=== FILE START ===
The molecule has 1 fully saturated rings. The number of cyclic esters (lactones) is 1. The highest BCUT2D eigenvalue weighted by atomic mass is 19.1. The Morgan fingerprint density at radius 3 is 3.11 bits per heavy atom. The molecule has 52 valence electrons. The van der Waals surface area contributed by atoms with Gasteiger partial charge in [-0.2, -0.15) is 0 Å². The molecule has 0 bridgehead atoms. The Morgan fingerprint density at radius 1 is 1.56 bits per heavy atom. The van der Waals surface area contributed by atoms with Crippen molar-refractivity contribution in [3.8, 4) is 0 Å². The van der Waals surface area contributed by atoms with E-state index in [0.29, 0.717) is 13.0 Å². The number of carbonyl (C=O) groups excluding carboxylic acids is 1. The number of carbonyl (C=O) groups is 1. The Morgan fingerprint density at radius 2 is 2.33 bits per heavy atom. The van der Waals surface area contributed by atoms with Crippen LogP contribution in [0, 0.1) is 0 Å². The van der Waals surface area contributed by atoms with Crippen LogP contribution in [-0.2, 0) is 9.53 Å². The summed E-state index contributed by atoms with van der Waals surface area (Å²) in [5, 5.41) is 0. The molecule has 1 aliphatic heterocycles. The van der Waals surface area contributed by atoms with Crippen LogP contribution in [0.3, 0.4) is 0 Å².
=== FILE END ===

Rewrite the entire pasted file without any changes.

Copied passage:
The molecule has 1 fully saturated rings. The number of cyclic esters (lactones) is 1. The highest BCUT2D eigenvalue weighted by atomic mass is 19.1. The Morgan fingerprint density at radius 3 is 3.11 bits per heavy atom. The molecule has 52 valence electrons. The van der Waals surface area contributed by atoms with Gasteiger partial charge in [-0.2, -0.15) is 0 Å². The molecule has 0 bridgehead atoms. The Morgan fingerprint density at radius 1 is 1.56 bits per heavy atom. The van der Waals surface area contributed by atoms with Crippen molar-refractivity contribution in [3.8, 4) is 0 Å². The van der Waals surface area contributed by atoms with E-state index in [0.29, 0.717) is 13.0 Å². The number of carbonyl (C=O) groups excluding carboxylic acids is 1. The number of carbonyl (C=O) groups is 1. The Morgan fingerprint density at radius 2 is 2.33 bits per heavy atom. The van der Waals surface area contributed by atoms with Crippen LogP contribution in [0, 0.1) is 0 Å². The van der Waals surface area contributed by atoms with Crippen LogP contribution in [-0.2, 0) is 9.53 Å². The summed E-state index contributed by atoms with van der Waals surface area (Å²) in [5, 5.41) is 0. The molecule has 1 aliphatic heterocycles. The van der Waals surface area contributed by atoms with Crippen LogP contribution in [0.3, 0.4) is 0 Å².